What does he mean?
The locks will be fully functional in the next BIOS release
Thanks

Last edited by dr4gon; 07-05-2004 at 05:35 PM.
 
Old 07-06-2004, 01:18 AM   #4
slackMeUp
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If you have a gigabit switch and another computer with a gigabit card then yes look for a 10/100/1000 NIC interface. . . however, if the "server" has no one to talk to with a gigabit interface then it is not needed. (well. . . unless your internet connection can push more then ~80 megabits per second uploading. . . hehe)
 
Old 07-06-2004, 01:20 AM   #5
slackMeUp
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BTW. . . good post Electro, I'm impressed.
 
Old 07-06-2004, 01:23 AM   #6
MS3FGX
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You would not only need gigabit NICs in the client machines, but you would also need to have Cat6 wiring connecting all the machines, and a few gigabit switches in there.

It is unlikely that you have any of that (since it is all very expensive at the moment) so a gigabit card might be nice to future-proof your network, but it may be years before you ever put it to any good use.
 
Old 07-06-2004, 02:44 AM   #7
Electro
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Quote:
You would not only need gigabit NICs in the client machines, but you would also need to have Cat6 wiring connecting all the machines, and a few gigabit switches in there.
This is not true, CAT-5e can easily handle 1000 megabits. CAT-6 still needs some improving.

Quote:
perfect, however, could you clarify the cache a little more and what are the bits. So more cache is better, but it's bad because of the latency?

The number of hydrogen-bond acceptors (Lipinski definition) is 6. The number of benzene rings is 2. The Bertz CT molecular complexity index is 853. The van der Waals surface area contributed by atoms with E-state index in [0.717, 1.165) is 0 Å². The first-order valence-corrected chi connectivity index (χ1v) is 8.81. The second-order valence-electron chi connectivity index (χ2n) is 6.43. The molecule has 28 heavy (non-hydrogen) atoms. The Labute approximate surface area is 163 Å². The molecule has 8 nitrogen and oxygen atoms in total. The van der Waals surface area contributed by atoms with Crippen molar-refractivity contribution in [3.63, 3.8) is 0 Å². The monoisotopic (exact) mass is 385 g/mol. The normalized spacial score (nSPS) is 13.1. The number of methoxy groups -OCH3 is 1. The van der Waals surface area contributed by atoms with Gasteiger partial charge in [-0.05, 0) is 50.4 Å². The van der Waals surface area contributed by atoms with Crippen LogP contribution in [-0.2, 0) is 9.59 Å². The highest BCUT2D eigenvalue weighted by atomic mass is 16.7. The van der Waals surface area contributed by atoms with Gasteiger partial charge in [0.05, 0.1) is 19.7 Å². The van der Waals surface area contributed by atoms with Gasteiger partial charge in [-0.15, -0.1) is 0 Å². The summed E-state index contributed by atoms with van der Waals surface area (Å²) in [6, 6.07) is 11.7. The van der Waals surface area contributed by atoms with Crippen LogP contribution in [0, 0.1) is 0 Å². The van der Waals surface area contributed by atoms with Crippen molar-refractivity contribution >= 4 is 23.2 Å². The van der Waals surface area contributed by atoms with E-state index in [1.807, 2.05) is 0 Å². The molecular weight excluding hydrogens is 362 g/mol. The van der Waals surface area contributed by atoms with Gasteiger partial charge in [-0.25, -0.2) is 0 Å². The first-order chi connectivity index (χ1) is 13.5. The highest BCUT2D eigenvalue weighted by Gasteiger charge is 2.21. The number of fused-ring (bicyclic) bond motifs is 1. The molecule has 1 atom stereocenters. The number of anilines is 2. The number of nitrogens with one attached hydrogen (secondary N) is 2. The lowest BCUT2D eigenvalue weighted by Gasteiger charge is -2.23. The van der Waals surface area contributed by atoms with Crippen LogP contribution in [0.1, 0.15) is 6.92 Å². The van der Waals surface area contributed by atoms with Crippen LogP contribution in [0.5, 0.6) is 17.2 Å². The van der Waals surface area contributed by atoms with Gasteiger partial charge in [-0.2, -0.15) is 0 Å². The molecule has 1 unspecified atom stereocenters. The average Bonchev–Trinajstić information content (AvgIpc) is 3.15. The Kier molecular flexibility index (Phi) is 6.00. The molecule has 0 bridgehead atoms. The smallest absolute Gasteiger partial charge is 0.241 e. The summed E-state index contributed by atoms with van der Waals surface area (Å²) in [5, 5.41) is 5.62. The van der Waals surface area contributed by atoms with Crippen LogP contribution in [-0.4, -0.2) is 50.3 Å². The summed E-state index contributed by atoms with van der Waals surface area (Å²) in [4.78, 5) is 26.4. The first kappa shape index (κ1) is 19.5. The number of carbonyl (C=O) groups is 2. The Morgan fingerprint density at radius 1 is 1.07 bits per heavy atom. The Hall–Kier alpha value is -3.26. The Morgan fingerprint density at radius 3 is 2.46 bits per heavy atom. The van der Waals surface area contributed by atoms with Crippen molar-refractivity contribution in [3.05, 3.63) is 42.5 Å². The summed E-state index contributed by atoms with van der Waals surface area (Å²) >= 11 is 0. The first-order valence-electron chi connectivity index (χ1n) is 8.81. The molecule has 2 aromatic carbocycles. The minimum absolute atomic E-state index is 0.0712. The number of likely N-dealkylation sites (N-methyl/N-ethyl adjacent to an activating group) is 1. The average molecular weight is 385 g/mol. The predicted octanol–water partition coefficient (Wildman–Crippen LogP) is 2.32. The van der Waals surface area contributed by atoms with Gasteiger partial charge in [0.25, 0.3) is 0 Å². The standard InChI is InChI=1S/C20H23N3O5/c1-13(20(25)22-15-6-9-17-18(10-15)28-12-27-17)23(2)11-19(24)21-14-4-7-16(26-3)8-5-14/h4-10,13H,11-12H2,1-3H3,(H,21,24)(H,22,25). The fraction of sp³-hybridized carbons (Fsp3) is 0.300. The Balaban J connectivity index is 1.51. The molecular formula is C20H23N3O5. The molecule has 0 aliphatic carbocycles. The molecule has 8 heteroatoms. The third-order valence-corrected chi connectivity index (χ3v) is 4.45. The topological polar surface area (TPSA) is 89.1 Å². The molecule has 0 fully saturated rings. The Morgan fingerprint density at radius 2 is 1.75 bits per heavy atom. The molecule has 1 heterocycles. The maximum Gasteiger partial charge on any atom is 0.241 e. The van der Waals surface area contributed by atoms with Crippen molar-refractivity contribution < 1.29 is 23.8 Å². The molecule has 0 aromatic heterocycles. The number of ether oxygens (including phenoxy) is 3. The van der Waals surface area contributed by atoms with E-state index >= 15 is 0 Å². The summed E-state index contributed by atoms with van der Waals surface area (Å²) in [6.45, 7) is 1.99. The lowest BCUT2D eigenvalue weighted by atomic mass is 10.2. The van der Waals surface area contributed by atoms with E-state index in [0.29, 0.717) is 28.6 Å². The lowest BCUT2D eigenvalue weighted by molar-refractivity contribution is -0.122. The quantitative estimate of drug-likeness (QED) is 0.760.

More cache is not always better. Some programs benefit with more cache and other programs do not benefit with more cache. Processor manufactures have to balance out cache and processor performance for different environments.

The bits is bandwidth or how many individual wires goes to and from the chips. The more bits the more bandwidth it can handle.

400 MHz and 128-bits = 800 MHz and 64-bits

Each additional bits creates more problems because each bit of data have to arrive at the same time or else it have to resend the data again. Soon chipsets, processors, and memory are going towards serial, so this problem is minimized.

Bits can also represented memory allocation and instruction set of the processor. A 32-bit processor like Pentium 4 can handle 32-bit code, 16-bit code, and 8-bit code. Pentium 4 can only allocate up to 4 gigabytes of memory. The AMD Athlon 64 and AMD Opteron can handle 64-bit code, 32-bit code, 16-bit code, and 8-bit code. AMD Athlon 64 and AMD Opteron can allocate up to several hundred terabytes of memory. Lets just say AMD's 64-bit processor can store vast amount of data that we can not comprehend yet.

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BTW. . . good post Electro, I'm impressed.
Thank you.